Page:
Until 2007 and the arrival of Lewis Hamilton, Peter Arundell was the only man in championship history to have finished on the podium in his first two Grands Prix. His arrival was every bit as impressive as the 2008 World Champion but circumstance contrived to thwart Arundell’s ambitions.
Early career and Formula Junior success
With national service completed, Arundell started to race an MG TC in 1957. But it was his Boxing Day Formula Junior performance two years later that caught Colin Chapman’s eye – winning at Brands Hatch in an Elva 100. Arundell joined Team Lotus for 1960 as team-mate to Jim Clark and Trevor Taylor in FJ. He responded by beating his highly rated colleagues on occasion that year and won the prestigious Monaco support race in successive seasons.
Dominant British FJ Champion in 1962 and 1963, he finished second at Solitude and Enna-Pergusa in his limited Formula 1 opportunities that latter season. Patience was rewarded for Arundell signed as Clark’s full-time team-mate in 1964.
Formula 1 with Team Lotus
He could hardly have hoped for a better start with top-three finishes in the Goodwood, Syracuse, Aintree and Silverstone “pre-season” races. It was a perfect prelude to his championship debut in Monaco which – benefiting from the attrition of others – Arundell finished third some three laps behind Graham Hill’s winning BRM. Sixth on the grid again in Holland, he was third once more in a rare British 1-2-3-4.
Further points at the French GP temporarily placed Arundell third in the World Championship. He also raced in Formula 2 and was amongst the leading group with six laps to go at Reims. Arundell spun and was collected by Richie Ginther – the American emerged unscathed but Arundell was severely injured.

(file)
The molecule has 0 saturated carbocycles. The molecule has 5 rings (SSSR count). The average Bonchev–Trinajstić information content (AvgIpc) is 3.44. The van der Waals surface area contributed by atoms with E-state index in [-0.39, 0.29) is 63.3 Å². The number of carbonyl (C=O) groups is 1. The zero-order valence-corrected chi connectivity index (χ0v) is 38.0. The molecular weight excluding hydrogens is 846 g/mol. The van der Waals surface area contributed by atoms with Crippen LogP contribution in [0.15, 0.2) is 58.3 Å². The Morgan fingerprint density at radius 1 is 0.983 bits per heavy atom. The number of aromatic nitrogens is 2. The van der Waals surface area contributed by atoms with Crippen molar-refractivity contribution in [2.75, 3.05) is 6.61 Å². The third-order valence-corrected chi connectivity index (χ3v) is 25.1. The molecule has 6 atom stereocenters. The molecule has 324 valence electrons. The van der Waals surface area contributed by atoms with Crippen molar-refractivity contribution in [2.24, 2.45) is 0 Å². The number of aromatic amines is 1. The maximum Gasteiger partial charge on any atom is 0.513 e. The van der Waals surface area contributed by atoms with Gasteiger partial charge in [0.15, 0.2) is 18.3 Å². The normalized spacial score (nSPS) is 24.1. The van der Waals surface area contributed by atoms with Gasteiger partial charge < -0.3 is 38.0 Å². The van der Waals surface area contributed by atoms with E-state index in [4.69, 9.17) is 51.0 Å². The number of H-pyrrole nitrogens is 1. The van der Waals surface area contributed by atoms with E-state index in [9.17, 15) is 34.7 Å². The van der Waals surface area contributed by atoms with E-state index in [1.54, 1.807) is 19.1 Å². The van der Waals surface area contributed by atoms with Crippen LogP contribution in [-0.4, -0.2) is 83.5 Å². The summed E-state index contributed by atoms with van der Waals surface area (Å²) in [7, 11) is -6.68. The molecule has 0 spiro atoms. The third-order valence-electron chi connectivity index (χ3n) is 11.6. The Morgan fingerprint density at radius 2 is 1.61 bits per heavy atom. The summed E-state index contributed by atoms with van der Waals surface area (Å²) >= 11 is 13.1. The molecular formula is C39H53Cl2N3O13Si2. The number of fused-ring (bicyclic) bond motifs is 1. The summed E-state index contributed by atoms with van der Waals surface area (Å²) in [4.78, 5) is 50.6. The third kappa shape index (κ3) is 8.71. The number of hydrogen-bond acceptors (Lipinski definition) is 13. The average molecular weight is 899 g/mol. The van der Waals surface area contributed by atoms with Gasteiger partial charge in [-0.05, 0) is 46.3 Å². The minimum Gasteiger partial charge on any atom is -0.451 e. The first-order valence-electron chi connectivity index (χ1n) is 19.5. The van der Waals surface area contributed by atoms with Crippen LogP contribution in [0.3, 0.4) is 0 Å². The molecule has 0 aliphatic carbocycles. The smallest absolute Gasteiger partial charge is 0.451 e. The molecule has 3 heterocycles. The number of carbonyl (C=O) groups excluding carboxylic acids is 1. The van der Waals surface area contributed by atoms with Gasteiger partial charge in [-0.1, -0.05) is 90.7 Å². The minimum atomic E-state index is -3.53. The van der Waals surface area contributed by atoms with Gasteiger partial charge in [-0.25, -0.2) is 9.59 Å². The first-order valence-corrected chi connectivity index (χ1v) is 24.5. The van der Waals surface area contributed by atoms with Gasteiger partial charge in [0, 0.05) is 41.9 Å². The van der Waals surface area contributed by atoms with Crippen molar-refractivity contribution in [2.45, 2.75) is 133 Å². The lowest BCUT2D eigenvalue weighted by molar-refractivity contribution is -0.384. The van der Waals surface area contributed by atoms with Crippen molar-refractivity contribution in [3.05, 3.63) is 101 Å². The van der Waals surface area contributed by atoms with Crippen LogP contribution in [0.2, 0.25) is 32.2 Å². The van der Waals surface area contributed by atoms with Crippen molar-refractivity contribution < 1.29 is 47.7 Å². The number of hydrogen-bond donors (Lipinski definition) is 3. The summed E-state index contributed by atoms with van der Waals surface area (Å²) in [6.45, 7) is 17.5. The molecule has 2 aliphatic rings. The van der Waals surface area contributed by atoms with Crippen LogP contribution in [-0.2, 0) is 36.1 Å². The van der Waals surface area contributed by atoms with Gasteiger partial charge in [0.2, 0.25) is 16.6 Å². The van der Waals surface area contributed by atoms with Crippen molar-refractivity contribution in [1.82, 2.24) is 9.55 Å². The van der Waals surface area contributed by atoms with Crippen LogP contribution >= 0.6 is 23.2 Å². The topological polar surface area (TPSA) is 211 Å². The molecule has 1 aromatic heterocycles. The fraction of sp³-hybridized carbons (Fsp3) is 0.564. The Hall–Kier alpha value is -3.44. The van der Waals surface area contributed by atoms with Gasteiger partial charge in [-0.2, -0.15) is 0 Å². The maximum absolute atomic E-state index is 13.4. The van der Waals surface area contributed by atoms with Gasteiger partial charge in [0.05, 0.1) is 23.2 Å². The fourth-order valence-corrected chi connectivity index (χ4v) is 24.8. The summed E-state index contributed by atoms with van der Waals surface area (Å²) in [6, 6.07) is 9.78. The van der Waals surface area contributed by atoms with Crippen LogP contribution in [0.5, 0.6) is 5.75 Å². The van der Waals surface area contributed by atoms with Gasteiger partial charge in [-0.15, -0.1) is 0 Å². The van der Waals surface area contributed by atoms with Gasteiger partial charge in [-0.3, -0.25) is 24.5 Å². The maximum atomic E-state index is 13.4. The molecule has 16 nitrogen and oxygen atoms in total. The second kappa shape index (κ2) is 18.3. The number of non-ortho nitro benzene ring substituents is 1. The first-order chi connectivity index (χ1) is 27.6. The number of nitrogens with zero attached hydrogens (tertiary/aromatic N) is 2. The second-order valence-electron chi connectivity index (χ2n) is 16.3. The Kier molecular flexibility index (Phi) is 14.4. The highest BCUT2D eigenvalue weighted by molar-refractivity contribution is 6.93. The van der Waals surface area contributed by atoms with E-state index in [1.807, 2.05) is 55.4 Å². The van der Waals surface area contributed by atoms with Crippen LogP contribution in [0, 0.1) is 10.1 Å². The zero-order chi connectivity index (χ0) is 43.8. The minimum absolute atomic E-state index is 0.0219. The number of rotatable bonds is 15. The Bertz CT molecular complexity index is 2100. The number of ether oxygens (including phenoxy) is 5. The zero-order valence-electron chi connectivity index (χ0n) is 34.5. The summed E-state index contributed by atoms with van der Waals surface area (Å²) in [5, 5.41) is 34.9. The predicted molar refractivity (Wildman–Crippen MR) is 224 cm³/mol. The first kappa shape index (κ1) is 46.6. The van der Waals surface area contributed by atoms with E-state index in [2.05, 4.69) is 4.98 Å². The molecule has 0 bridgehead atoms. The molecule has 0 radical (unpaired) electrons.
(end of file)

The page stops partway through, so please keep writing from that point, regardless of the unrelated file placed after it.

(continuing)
It was 18 months before he raced again and in truth Arundell was never as competitive again. 1966 was a difficult year as Lotus developed the BRM H16-powered type 43 but F1 does not take prisoners and Arundell was no longer seen as a future prospect. While Clark scored the 43’s only victory at Watkins Glen, Arundell’s old Lotus 33-Climax came home in sixth despite a spin.
Life after Formula 1
It was the penultimate of his 11 GP starts – hardly the tally expected when he arrived just three seasons earlier. Replaced by Graham Hill for 1967, Arundell raced in touring cars and lesser single-seater categories before retiring in 1969. He later ran a software company in North America before returning to England where he died in 2009 after an extended period of ill-health.